His Holiness the Dalai Lama made a powerful point during a visit to USIP last month, a day after the Orlando nightclub shooting that killed 49 people and wounded 53. After leading the audience in a moment of silence for the victims and survivors, he noted his own skepticism about the power of prayer alone. “The real effect,” he said, “comes through … serious action.”  


USIP’s core vision is a world without violent conflict.  So we are once again joining with partners, networks and communities around the world to emphasize action for peace with the second annual Peace Day Challenge for the International Day of Peace on September 21.  More than ever, we need a global campaign to make peace a practical priority for individuals, communities and countries all around the world.  Peace is not an abstract concept, but rather an urgently needed, realistic and attainable alternative to the violence that ravages too much of the world today.  As we saw with the spasm of violence this past month—from terrible bombings in Baghdad, Saudi Arabia and Istanbul, to deadly shootings in Bangladesh and cities across the U.S.—we all need peace, and we can all take action to make it possible. 

The United Nations General Assembly in 1981 established September 21 as the International Day of Peace to spotlight the ideal and potential of nonviolence across the globe.  In fact, the world has seen a spectacular increase in peace since the inter-state wars that ripped apart whole regions throughout the 20th century.  Since then, the Cold War ended, and we no longer have vicious wars between states.  Instead, however, over the last decade we have seen a rise in protracted conflicts and civil wars within states.
Last year, violent conflict cost the global economy $13.6 trillion dollars. The U.N. has declared conflict to be the greatest threat to development, devouring hard-won advances in education, health or economic gains in places that need it most. A decade ago, 80 percent of our global humanitarian assistance went to those who suffered from natural disasters, while today 80 percent goes to victims of violent conflict.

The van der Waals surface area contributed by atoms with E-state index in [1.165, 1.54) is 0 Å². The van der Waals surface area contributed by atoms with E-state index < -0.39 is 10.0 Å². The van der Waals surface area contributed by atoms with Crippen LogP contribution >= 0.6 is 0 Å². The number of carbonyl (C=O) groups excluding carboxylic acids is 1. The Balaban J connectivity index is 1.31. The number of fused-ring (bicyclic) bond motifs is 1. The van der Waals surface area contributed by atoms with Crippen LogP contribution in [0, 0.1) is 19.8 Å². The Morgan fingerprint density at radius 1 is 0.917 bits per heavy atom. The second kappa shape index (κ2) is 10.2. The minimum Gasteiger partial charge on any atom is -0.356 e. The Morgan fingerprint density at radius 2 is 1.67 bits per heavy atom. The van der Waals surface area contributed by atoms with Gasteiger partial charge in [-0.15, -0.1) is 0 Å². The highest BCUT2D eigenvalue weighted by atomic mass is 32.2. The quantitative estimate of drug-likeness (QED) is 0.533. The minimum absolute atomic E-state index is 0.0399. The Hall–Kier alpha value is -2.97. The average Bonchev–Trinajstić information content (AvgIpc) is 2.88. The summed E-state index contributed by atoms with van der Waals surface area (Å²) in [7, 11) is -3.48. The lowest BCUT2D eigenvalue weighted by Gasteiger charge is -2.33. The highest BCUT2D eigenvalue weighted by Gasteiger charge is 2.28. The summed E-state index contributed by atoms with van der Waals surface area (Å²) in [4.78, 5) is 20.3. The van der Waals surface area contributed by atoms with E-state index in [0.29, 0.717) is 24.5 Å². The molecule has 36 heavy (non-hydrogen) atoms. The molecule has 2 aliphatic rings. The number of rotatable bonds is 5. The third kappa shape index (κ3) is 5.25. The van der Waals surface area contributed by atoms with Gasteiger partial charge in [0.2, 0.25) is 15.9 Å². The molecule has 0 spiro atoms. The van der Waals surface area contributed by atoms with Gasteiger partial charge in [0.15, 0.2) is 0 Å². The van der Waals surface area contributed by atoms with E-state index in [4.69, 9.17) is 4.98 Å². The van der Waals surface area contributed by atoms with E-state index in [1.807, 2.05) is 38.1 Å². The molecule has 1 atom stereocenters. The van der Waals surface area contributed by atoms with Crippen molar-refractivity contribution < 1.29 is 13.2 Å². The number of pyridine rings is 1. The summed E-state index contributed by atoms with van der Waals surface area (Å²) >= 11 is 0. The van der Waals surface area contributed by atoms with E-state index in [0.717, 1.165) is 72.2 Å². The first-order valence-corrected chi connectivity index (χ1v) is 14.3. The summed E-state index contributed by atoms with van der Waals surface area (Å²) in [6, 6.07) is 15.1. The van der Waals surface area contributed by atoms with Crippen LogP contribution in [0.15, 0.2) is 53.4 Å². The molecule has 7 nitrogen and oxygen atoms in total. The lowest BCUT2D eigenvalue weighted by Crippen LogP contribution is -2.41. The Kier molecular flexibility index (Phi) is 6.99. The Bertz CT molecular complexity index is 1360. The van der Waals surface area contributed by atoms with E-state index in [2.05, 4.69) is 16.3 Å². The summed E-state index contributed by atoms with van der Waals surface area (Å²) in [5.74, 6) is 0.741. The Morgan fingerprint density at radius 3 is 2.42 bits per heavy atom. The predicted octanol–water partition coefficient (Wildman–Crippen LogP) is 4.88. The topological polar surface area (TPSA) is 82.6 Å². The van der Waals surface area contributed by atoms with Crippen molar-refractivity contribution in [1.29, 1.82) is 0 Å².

In recognition of the global urgency to address the rise in violent conflict, this year's International Day of Peace is dedicated to the new Sustainable Development Goals unanimously adopted last September by the United Nations General Assembly’s 193 member states. These goals reflect the growing global understanding that an equitable, inclusive and accountable social contract between citizens and their governments is the fundamental building block for peace.  This acknowledgement is enshrined in Goal 16, which articulates the vision of peaceful, inclusive societies, with access to justice for all and “effective, accountable and inclusive institutions at all levels.”  This is the foundation for building peace and enabling sustained progress on the rest of the Global Goals. 

It is up to each of us to ensure the aspirations of these goals don't remain lofty language simply rolled out during international convocations.  Instead, this is what women in Colombia are doing when they work to ensure that their government is negotiating an inclusive peace; what Mon Women’s Organization is doing in Burma to facilitate dialogues between the police and women’s groups to establish critically needed relationships and mutual understanding on issues of domestic violence; what Iraqi mediators are doing in the northern Iraq city of Tikrit to broker a critical local peace agreement between Shia and Sunni leaders amid tensions over one of the country’s worst massacres. This is what we see many thousands of Americans doing when they hold vigils with calls for kindness and peace, as they did this weekend at the State House in my home state of Minnesota.

Action is happening in communities around the world, and on September 21st, we have the opportunity to multiply, elevate and amplify the power of actions to create peace. Conflict is inevitable; violent conflict is not.

In the countdown to the International Day of Peace, USIP will recommit ourselves and our work to the proposition that peace is possible, peace is practical and peace is essential to national and international security. As His Holiness the Dalai Lama said when he helped us launch the countdown to Sept. 21, there are seven billion of us living on this planet, and in fundamental human ways, we are the same. Differences and distances can be bridged by discussion, he said.

Join us in the Peace Day Challenge, starting with the Twitter hashtag #PeaceDayChallenge. In 2015, we reached 21 million people in 129 countries on social media, with dozens of organizations and activities inspired by the Peace Day Challenge in 36 countries and 21 states.

To build peace, we must promote non-violent solutions in our communities, cities and countries. When we all work together, we can make peace possible.

Nancy Lindborg is the president of USIP.

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